- Rabid bats often lose their ability to fly, or do not fly well. They rarely become aggressive.

- Bats are very clean animals; they groom themselves regularly.

- When moths hear the echolocation calls of bats, they are known to protect themselves. They do this by dropping to the ground, trying to escape.

- The footsteps of a beetle can be heard by an African heart–nosed bat from a distance of more than 6 feet.

- An anticoagulant found in the vampire bat’s saliva may soon be used to treat human heart patients and stroke victims.

- Little Brown bats are able to bring down their heart rate to 20 beats per minute and can even stop breathing for 48 minutes at a time, while in hibernation.

- Tiny Woolly bats of West Africa can be found in the large webs of colonial spiders.

- Some bat species eat small frogs, lizards, birds and fish.

- Frog-eating bats can distinguish between an edible and an inedible (poisonous) frog by listening to the mating calls of male frogs.

- To attract their mates during courtship, male Gambian epauletted bats of Africa are blessed with pouches in their shoulders that contain large, showy patches of white fur. The Chapin's free - tailed bats have large tufts of white hair on top of their heads which they use for the same purpose.

- Bats are the only mammals that can fly.

- A mother bat can locate her pup (baby) out of millions in a roost, by tracking down its scent and sound. (Moms are so great...)

- Agricultural plants like bananas, bread-fruit, mangoes, cashews, dates and figs rely on bats for pollination and seed dispersal.

- Bats seldom transmit disease to other animals or even humans.

- During winter hibernation, Red Bats can withstand body temperatures as low as 23 degrees.

- Many species of bats roost together in large groups known as colonies.

- Studies have indicated that the Old World fruit bats and flying foxes might have descended from early primates.

- Honduran white bat is completely white in color, with the exception of a yellow nose and ears.

- Vampire bats are one of the few mammals who risk their own lives to share food with the less fortunate roost-mates.

- A colony of 150 big brown bats can protect local farmers from up to 18 million or more rootworms each summer. (Wow...)

- The 20 million Mexican free-tails from Bracken Cave, Texas, eat 250 tons of insects nightly.

- Tequila is produced from agave plants whose seed production drops to 1/3,000th of normal without bat pollinators.

- Contrary to popular belief, bats are not blind.

- Nearly 40% of American bat species are in severe decline or already listed as endangered. Losses are occurring at alarming rates worldwide. (Very sad...)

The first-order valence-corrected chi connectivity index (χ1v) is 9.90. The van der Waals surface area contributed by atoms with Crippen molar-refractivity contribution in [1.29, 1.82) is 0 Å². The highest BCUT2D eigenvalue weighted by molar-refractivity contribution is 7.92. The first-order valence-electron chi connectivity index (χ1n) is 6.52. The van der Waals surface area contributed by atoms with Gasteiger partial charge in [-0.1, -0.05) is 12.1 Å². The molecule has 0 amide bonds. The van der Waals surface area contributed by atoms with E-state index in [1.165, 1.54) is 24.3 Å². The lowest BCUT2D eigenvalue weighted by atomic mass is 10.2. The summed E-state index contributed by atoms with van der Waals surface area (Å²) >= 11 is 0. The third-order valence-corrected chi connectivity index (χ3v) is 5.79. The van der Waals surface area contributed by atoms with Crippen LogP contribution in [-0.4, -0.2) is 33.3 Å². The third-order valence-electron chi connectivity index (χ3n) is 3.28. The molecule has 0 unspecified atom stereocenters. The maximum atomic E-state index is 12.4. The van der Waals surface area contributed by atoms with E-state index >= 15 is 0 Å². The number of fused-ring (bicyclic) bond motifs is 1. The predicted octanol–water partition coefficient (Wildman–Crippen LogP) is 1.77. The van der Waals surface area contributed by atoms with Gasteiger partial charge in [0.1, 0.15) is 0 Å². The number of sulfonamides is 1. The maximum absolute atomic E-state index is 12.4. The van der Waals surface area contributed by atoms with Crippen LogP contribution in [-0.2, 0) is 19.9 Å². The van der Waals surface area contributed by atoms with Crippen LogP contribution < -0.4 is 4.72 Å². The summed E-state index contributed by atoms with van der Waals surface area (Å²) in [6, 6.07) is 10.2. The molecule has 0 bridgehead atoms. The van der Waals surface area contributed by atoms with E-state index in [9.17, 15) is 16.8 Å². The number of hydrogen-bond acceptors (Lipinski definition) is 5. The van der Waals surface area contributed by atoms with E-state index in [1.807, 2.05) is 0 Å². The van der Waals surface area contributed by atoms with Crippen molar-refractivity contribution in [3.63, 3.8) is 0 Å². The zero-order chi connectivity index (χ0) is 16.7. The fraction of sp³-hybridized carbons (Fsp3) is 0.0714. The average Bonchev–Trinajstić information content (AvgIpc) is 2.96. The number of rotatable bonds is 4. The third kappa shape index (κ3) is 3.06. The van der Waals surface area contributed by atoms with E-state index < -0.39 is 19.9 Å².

- The common little brown bat of North America can live up to 33 years, though the average lifespan is shorter since about 50% of little brown bats die in their first year.

- Mexican free-tailed bats sometimes fly up to two miles high to feed or to catch tailwinds that carry them over long distances at speeds of more than 60 miles per hour.

- The pallid bat of western North America is immune to the stings of scorpions and even the seven-inch centipedes upon which it feeds.

- Fishing bats have echolocation so sophisticated that they can detect a minnow's fin as fine as a human hair protruding only two millimeters above a pond's surface.

- Red bats, which live in tree foliage throughout most of North America, can withstand body temperatures as low as 23 degrees during winter hibernation.

- The Honduran white bat is snow white with a yellow nose and ears. It cuts large leaves to make "tents" that protect its small colonies from jungle rains.

- Vampire bats adopt orphaned bats. (Sweet...)

- Male epauletted bats have pouches in their shoulders that contain large, showy patches of white fur, which they flash during courtship to attract mates.

- Bats sleep during the day and feed at night. The place that bats sleep in is called the "roost”.

- Bats emit ultrasonic sounds to communicate with each other.

- Bats always turn left when exiting a cave.

- African heart-nosed bats have a keen sense of sound; they can hear the footsteps of a beetle walking on sand from six feet away.

- Vampire bat saliva has been responsible for many advances in research into stroke recovery.

- Contrary to popular belief, there never has been a bat stuck in someone’s hair.


  1. I love bats, and that's a heck of a trivia list.

  2. My wife and I want to have a bat house in our yard. Not sure how well they work but it would be nice to have all those little insect eaters flying around each night.

  3. @Tatiana: Bats are really cool. If people knew more about them, they wouldn't have such a low opinion of them.


    @WebDebris: I'd like to do that, too. Bats do an amazing job at cleaning up unwanted inscets.